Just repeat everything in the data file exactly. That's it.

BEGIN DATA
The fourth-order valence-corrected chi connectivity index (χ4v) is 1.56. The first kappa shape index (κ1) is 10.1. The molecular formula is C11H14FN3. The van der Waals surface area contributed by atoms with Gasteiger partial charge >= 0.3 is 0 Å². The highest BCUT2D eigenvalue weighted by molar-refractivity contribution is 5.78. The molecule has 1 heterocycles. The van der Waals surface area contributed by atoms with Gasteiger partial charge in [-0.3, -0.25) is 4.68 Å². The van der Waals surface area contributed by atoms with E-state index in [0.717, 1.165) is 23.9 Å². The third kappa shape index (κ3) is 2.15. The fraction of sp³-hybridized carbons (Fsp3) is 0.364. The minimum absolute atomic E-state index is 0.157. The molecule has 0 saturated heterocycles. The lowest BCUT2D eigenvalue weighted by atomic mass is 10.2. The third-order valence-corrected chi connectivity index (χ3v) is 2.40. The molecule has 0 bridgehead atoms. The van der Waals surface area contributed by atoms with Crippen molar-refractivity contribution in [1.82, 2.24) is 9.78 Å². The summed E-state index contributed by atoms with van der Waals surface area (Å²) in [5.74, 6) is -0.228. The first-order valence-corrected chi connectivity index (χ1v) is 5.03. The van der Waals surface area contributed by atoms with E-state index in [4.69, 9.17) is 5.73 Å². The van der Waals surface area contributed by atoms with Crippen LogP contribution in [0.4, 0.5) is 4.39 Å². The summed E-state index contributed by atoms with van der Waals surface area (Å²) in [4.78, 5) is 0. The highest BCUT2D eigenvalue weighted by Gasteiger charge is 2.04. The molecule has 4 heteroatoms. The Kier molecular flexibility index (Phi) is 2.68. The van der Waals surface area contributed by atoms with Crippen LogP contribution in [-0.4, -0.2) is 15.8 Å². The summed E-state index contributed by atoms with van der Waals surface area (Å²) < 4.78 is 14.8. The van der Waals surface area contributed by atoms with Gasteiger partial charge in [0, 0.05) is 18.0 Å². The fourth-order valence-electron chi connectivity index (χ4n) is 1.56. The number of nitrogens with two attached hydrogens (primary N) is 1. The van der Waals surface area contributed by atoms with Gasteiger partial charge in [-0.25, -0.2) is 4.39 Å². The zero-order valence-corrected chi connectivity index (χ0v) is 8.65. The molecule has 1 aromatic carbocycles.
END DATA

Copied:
The fourth-order valence-corrected chi connectivity index (χ4v) is 1.56. The first kappa shape index (κ1) is 10.1. The molecular formula is C11H14FN3. The van der Waals surface area contributed by atoms with Gasteiger partial charge >= 0.3 is 0 Å². The highest BCUT2D eigenvalue weighted by molar-refractivity contribution is 5.78. The molecule has 1 heterocycles. The van der Waals surface area contributed by atoms with Gasteiger partial charge in [-0.3, -0.25) is 4.68 Å². The van der Waals surface area contributed by atoms with E-state index in [0.717, 1.165) is 23.9 Å². The third kappa shape index (κ3) is 2.15. The fraction of sp³-hybridized carbons (Fsp3) is 0.364. The minimum absolute atomic E-state index is 0.157. The molecule has 0 saturated heterocycles. The lowest BCUT2D eigenvalue weighted by atomic mass is 10.2. The third-order valence-corrected chi connectivity index (χ3v) is 2.40. The molecule has 0 bridgehead atoms. The van der Waals surface area contributed by atoms with Crippen molar-refractivity contribution in [1.82, 2.24) is 9.78 Å². The summed E-state index contributed by atoms with van der Waals surface area (Å²) in [5.74, 6) is -0.228. The first-order valence-corrected chi connectivity index (χ1v) is 5.03. The van der Waals surface area contributed by atoms with E-state index in [4.69, 9.17) is 5.73 Å². The van der Waals surface area contributed by atoms with Crippen LogP contribution in [0.4, 0.5) is 4.39 Å². The summed E-state index contributed by atoms with van der Waals surface area (Å²) in [4.78, 5) is 0. The highest BCUT2D eigenvalue weighted by Gasteiger charge is 2.04. The molecule has 4 heteroatoms. The Kier molecular flexibility index (Phi) is 2.68. The van der Waals surface area contributed by atoms with Crippen LogP contribution in [-0.4, -0.2) is 15.8 Å². The summed E-state index contributed by atoms with van der Waals surface area (Å²) < 4.78 is 14.8. The van der Waals surface area contributed by atoms with Gasteiger partial charge in [0, 0.05) is 18.0 Å². The fourth-order valence-electron chi connectivity index (χ4n) is 1.56. The number of nitrogens with two attached hydrogens (primary N) is 1. The van der Waals surface area contributed by atoms with Gasteiger partial charge in [-0.25, -0.2) is 4.39 Å². The zero-order valence-corrected chi connectivity index (χ0v) is 8.65. The molecule has 1 aromatic carbocycles.